Submitted to: Journal of American Leather Chemists Association
Publication Type: Peer Reviewed Journal
Publication Acceptance Date: 7/30/2007
Publication Date: 12/1/2007
Citation: Ramos, M., Latona, R.J., Marmer, W.N. 2007. Monitoring of Available Decorin in Different Parts of Bovine Hide during its Processing into Leather. Journal of American Leather Chemists Association. 102(12):404-407.
Interpretive Summary: Among the key components of the collagen framework of skin that undergo changes and removal during conversion of hides into leather is decorin, a proteoglycan (part protein and part carbohydrate). Decorin's persistence may be related to the stiffness of the final leather product. Technology is lacking for accurate and reliable measurement of decorin in hides. An Enzyme Linked Immunosorbent Assay (ELISA) method had previously been developed for determination of decorin core protein in powdered hide samples in this laboratory. The method has now been improved by first dialyzing (a purification step) the extracted hide proteins from intact hides in the presence of collagenase, an enzyme that can break collagen into small fragments. Dialysis removes the high concentration of lime, salts and other potential interfering ingredients such as protein fragments, leaving a cleaner and less viscous solution. The tanning treatment on intact hide, as anticipated, showed a more conservative removal of decorin than observed in powdered hide, giving us a better representation of the actual values. This procedure will assist us in developing a set of standard values of available decorin; changes in the relative tensile strength, stretchability, and softness of a leather product as a result of altered tanning protocols will be correlated to changes in decorin content.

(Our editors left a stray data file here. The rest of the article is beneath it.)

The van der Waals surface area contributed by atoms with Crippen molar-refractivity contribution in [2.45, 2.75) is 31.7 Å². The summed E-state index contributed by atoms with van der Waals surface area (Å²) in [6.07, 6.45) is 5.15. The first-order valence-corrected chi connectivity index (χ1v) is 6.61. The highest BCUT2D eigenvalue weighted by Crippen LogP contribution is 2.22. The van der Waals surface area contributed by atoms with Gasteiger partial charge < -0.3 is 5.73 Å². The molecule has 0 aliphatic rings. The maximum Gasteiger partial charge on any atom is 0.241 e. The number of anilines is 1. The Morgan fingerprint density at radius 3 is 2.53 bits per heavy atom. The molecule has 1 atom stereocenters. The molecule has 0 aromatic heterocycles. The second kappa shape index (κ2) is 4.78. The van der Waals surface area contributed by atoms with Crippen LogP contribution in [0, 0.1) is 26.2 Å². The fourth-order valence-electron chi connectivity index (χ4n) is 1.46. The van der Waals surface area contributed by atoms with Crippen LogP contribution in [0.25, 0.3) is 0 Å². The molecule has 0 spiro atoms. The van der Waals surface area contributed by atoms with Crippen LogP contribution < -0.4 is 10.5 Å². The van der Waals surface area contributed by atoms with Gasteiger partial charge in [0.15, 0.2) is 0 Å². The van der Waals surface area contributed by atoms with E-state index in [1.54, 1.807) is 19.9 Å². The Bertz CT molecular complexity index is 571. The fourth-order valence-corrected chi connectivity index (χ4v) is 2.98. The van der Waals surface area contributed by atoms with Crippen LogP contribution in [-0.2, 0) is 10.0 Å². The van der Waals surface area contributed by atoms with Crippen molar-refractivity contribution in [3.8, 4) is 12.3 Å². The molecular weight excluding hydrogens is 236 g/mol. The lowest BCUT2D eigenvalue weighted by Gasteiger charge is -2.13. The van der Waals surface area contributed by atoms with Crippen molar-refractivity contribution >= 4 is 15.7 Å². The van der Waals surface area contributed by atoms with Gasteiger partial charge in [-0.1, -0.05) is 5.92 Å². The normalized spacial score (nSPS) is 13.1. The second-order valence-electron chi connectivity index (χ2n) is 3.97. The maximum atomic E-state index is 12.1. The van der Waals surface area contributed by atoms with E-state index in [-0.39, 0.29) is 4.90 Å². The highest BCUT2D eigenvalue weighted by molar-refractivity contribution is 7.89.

Technical Abstract: During conversion of hides into leather, some hide constituents undergo changes and removal. Among those are decorin, biglycan, sulfated glycosaminoglycan (SGAG) and collagen. Properly monitoring the removal of the predominant and best understood proteoglycan of skin, decorin, was the focus of this work. An ELISA method was improved by dialyzing the guanidine-HCl-extracted proteins in the presence of collagenase, allowing us to obtain a more manageable sample with uniform background and in turn more reliable analytical data. ELISA results on the depletion of decorin in intact hide samples were evaluated and compared among the different parts of bovine hide before and after dialysis. There was a clear difference between undialyzed and dialyzed samples of raw intact hide, whereas after the tanning treatments, the available decorin content was significantly the same from different parts. The amount of decorin that was removed from each area of the hide (shoulder > butt > belly), after processing them using the standard USDA tanning procedure, was directly proportional to the initial amounts. The final available decorin remaining per gram of intact hide in leather (bated samples) was significantly the same in all parts. Based on the dialyzed samples, there was about a 70-78% reduction of available decorin content from raw hide to bated hide samples compared to ~90% in undialyzed samples. The results followed more closely the trend of the SGAG (carbohydrate part of decorin) content determination previously reported by this group, where about a 75% drop was observed from the initial available SGAG content in raw hide to bated hide samples.